Dr. Wayne Pollard
Dr. Wayne Pollard is an accomplished member of the permafrost research community who describes himself, first and foremost, as a field scientist.
Dr. James Drummond
Dr. James Drummond’s contributions in furthering Arctic research include his establishment of PEARL (Polar Environment Atmospheric Research), the globally-recognized Arctic flagship observatory that has contributed to a significant body of research. He is a highly sought-after and active contributor in the national and international scientific community, including his work on multiple high-level committees.
Dr. Derek Muir
Dr. Derek Muir is a leading Canadian environmental scientist and is considered a world leader in his field. For more than 35 years, Dr. Muir has contributed to the understanding of contaminants in the North and the impacts they have on Arctic ecosystems and people.
Martin Fortier is the executive director of the Université Laval’s transdisciplinary research program Sentinel North. As the former executive director of ArcticNet, Fortier demonstrated exceptional leadership and forever changed the way Arctic research is done in Canada.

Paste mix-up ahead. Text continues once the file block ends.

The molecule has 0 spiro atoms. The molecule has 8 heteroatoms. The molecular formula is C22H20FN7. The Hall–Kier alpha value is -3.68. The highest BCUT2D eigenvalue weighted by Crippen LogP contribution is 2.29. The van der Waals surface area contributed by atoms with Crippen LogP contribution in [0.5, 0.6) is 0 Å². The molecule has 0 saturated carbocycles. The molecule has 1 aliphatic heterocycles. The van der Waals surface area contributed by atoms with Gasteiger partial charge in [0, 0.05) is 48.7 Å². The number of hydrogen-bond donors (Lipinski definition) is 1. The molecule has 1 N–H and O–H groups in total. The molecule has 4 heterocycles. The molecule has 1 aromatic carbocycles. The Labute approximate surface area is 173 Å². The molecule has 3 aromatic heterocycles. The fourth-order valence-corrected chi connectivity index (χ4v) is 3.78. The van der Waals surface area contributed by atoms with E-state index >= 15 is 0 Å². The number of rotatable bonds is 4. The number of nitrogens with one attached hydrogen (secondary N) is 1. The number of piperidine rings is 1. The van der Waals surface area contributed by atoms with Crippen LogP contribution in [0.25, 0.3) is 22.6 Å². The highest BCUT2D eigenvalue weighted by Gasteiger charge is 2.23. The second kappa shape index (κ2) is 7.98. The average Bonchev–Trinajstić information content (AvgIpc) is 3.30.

Warwick Vincent is a professor of biology and Canada Research Chair in biology at the Université Laval. where he studies polar aquatic food webs.
Dr. John Smol
Dr. John Smol is a Professor of Biology and the Canada Research Chair in Environmental Change at Queen’s University.
Dr. Donald Forbes
Dr. Donald Forbes has contributed to the Arctic through dozens of studies and mapping projects, and advanced our knowledge of climate change through his own work and by championing interdisciplinary collaborations.
David Hik is a professor of biological sciences at the University of Alberta, and has been instrumental in fostering international collaboration on Arctic issues and the development of extensive research networks.
Martin “Marty” Bergmann
Marty Bergmann was a great Canadian “networker”, and the network he built, based on passion for the Arctic, was his greatest career accomplishment. He connected hundreds of people with resources and with each other and in so doing, became a central lynch-pin of Canada’s pursuit of northern goals during two decades.